On January 28, 1971, Ford debuted a limited run “Baja Bronco” to commemorate the Ford Bronco's victories in both the Baja 500 and Baja 1000 off-road events. Bill Stroppe's shop had built and raced the victorious Broncos, and they also completed the final assembly of the commemorative Baja Broncos.
The Baja Bronco is a first-generation Bronco that’s incredibly rare. There’s quite a bit of dispute on how many of these vehicles were manufactured between 1971 and 1975 (the last year the Baja Bronco was produced), but the general consensus is that between 450 and 650 were sold. Its scarcity is only part of the reason why this Ford Bronco has become such a desirable collector’s item though.
Design of Baja Bronco
The Baja Bronco’s unique styling is inspired by the Broncos that the Stroppe team raced. With a Poppy Red and Wimbledon White two-tone body and a bright metallic blue roof, it’s a vehicle that definitely stands out. After being sent to Stroppe’s shop, each Bronco was fitted with a satin black hood to reduce glare, a feature he appreciated during the 500 and 1,000-mile-long desert races he’d completed. Each Baja Bronco received commemorative badging on their front fenders and a Baja Bronco spare tire cover.
The Baja Bronco came equipped with more than just an attractive outside though. Inside, the Bronco was equipped with a rear bench seat, extra cooling package, swing-away tire carrier, heavy-duty suspension, reduced noise exhaust, and an auxiliary fuel tank. It was a Sport Bronco with some extras that were designed to go off-road, and it had all the features Ford could give it to help with that.
Then, Ford shipped off these Broncos to Stroppe’s shop where they had some extras added on. Larger off-road tires were added, shock absorbers were fitted to the corners, and fender flares were attached.
Stroppe also allowed for customization, however, and many of the Broncos left his shop with a variety of extras that could include roll cages, a padded roll bar, or a front push bar that was dubbed “Cactus Smasher.”
There were countless options for customization and combinations of options that were added to these vehicles. Several of these customizations have become particularly highly regarded though. One option was an entirely upgraded suspension that traded out the Bronco’s leaf spring suspension for an airbag suspension. The other fabled option was an automatic transmission, an option that Ford wouldn’t offer until 1973. Stroppe also beat Ford to the punch with power steering.
If you wanted a 1971 Bronco with an automatic transmission, Bill Stroppe was your only hope.
Before he was a racer, Stroppe was a self-taught wrencher. At ten, Stroppe was happily dismantling cars, and, by the seasoned age of fourteen, he was operating his own service station. It’s little wonder then that Ford eventually agreed to Stroppe’s vision of a West Coast racing operation under the Ford umbrella. The man loved cars in a way that certainly spoke to the folks at Ford.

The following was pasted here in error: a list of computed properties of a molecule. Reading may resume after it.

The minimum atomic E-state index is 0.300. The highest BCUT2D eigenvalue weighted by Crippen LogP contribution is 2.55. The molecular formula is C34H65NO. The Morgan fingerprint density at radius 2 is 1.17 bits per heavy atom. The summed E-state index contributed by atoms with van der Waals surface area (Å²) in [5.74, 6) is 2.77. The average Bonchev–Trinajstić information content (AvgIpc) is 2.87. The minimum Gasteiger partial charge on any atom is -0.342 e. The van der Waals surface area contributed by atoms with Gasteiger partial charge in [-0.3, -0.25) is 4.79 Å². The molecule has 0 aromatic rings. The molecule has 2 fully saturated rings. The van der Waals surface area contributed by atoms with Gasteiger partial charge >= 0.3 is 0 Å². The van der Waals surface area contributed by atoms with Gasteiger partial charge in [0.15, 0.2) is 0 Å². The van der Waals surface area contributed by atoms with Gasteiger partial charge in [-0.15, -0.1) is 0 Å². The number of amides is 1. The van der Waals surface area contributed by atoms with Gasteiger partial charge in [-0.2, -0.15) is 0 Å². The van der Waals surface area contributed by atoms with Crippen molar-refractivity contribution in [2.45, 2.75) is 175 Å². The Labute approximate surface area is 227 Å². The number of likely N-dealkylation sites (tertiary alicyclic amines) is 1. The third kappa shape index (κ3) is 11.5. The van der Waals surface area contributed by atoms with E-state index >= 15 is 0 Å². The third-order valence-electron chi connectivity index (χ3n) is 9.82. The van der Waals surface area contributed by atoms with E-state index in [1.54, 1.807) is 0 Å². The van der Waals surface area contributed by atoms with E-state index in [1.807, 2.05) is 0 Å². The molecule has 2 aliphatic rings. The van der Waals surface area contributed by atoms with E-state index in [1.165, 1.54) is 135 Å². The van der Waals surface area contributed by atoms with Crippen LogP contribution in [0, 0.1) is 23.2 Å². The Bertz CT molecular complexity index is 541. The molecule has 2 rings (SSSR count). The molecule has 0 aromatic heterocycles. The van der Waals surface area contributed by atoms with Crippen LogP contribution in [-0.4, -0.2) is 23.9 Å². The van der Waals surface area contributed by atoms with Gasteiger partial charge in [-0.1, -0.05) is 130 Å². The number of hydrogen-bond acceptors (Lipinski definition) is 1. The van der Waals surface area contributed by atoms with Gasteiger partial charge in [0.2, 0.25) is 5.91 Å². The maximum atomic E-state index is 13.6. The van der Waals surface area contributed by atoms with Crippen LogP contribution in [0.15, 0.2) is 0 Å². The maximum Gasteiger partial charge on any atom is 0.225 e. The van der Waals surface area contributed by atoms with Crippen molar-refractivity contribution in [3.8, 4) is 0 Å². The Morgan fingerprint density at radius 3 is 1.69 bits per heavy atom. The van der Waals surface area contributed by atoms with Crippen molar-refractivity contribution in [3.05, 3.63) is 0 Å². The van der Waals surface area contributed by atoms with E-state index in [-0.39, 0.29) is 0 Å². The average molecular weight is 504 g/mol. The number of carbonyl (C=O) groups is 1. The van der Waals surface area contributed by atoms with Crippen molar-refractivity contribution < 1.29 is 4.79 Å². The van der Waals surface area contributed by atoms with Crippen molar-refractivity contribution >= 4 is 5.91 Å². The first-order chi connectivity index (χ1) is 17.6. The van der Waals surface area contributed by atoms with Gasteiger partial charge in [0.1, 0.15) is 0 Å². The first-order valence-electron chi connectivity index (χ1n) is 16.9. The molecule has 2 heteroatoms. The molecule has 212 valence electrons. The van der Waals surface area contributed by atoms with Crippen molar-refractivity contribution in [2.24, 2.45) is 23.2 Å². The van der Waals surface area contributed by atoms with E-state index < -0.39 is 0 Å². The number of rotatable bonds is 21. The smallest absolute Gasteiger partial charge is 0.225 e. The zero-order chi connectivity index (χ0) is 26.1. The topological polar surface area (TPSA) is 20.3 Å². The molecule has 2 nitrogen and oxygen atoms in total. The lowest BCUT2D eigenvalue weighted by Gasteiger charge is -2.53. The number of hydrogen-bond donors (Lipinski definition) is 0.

Unfortunately, Ford decided to abandon the West Coast racing operation in 1964, but their relationship with Bill Stroppe was far from over.
In 1965, when Ford released the Bronco as an off-road vehicle, they sent two to Stroppe. Stroppe loved all forms of racing, and off-roading provided a unique challenge that he was excited by. Ford wanted Stroppe to continue to promote the Bronco and what better way than through racing it?
To help promote both the sport and the Bronco, Stroppe told his friend and colleague Parnelli Jones that Jones probably couldn’t handle off-road racing. This challenge created a winning partnership, and the two went on to race together successfully. Parnelli Jones, despite his extensive racing history with many vehicles and victories, became so tied to the Bronco that he makes a cameo in Gone in 60 Seconds featuring the vehicle.
Stroppe was the perfect choice for a man to make a special edition of the Bronco. Not only did he know a great deal about how to build a car, but he also loved both the Bronco and off-road racing.
The Baja 500
The Baja Bronco was designed to commemorate Bill Stroppe’s victory in the Baja 500 and Baja 1000. These off-road races take place in Baja California and are 500 and 1,000 miles long respectively. For the past fifty years, the Baja 500 has been considered one of the world’s most impressive motorsport shows.
The Baja 500 is the second race of SCORE (Southern California Off Road Enthusiasts) four-race series and takes place in the first week of June. The terrain of the Baja 500 makes it extremely challenging, but also incredibly beautiful. Sprawling through a sandy and rocky desert, there are both canyons and coastline to navigate during this legendary race.
This race-inspired many aspects of the Baja Bronco’s design. From the glare-resistant hood to the “cactus smasher” front, this custom design is one of the most meaningful in how its inspiration truly shaped every aspect of its design. As much as we love Ford’s special editions, many of them amount to a custom paint color and a cool fender badge, but this isn’t one of those.
The Baja Bronco’s unique features and thoughtful details have made it one of the most collectible and desirable classic off-road vehicles available.
Sources: 1971 Ford Bronco Baja, Hemmings | Hemmings Find of the Day: Stroppe Baja Bronco, Hemmings | Bill Stroppe, Motor Racing Pioneer, Is Dead at 76, Los Angeles Times | The 1971 Baja Broncos, SCORE International | Bill Stroppe, Off-Road Motorsports Hall of Fame Image Credit: SCORE